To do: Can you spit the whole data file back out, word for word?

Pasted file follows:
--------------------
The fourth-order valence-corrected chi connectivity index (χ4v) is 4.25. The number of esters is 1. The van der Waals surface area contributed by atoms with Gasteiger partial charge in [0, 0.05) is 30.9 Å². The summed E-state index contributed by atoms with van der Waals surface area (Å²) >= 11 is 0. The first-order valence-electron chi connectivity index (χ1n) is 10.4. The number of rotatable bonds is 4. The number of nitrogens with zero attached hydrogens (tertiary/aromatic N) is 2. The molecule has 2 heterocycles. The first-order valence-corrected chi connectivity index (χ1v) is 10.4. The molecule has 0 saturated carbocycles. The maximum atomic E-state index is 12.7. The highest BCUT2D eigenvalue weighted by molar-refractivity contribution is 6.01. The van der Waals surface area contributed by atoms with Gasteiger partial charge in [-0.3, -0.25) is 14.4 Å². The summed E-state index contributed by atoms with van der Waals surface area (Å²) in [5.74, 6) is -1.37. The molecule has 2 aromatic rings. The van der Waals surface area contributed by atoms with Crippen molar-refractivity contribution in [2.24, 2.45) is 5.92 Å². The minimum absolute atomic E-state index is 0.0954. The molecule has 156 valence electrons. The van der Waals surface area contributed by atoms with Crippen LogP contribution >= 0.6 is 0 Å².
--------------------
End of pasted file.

The fourth-order valence-corrected chi connectivity index (χ4v) is 4.25. The number of esters is 1. The van der Waals surface area contributed by atoms with Gasteiger partial charge in [0, 0.05) is 30.9 Å². The summed E-state index contributed by atoms with van der Waals surface area (Å²) >= 11 is 0. The first-order valence-electron chi connectivity index (χ1n) is 10.4. The number of rotatable bonds is 4. The number of nitrogens with zero attached hydrogens (tertiary/aromatic N) is 2. The molecule has 2 heterocycles. The first-order valence-corrected chi connectivity index (χ1v) is 10.4. The molecule has 0 saturated carbocycles. The maximum atomic E-state index is 12.7. The highest BCUT2D eigenvalue weighted by molar-refractivity contribution is 6.01. The van der Waals surface area contributed by atoms with Gasteiger partial charge in [-0.3, -0.25) is 14.4 Å². The summed E-state index contributed by atoms with van der Waals surface area (Å²) in [5.74, 6) is -1.37. The molecule has 2 aromatic rings. The van der Waals surface area contributed by atoms with Crippen molar-refractivity contribution in [2.24, 2.45) is 5.92 Å². The minimum absolute atomic E-state index is 0.0954. The molecule has 156 valence electrons. The van der Waals surface area contributed by atoms with Crippen LogP contribution >= 0.6 is 0 Å².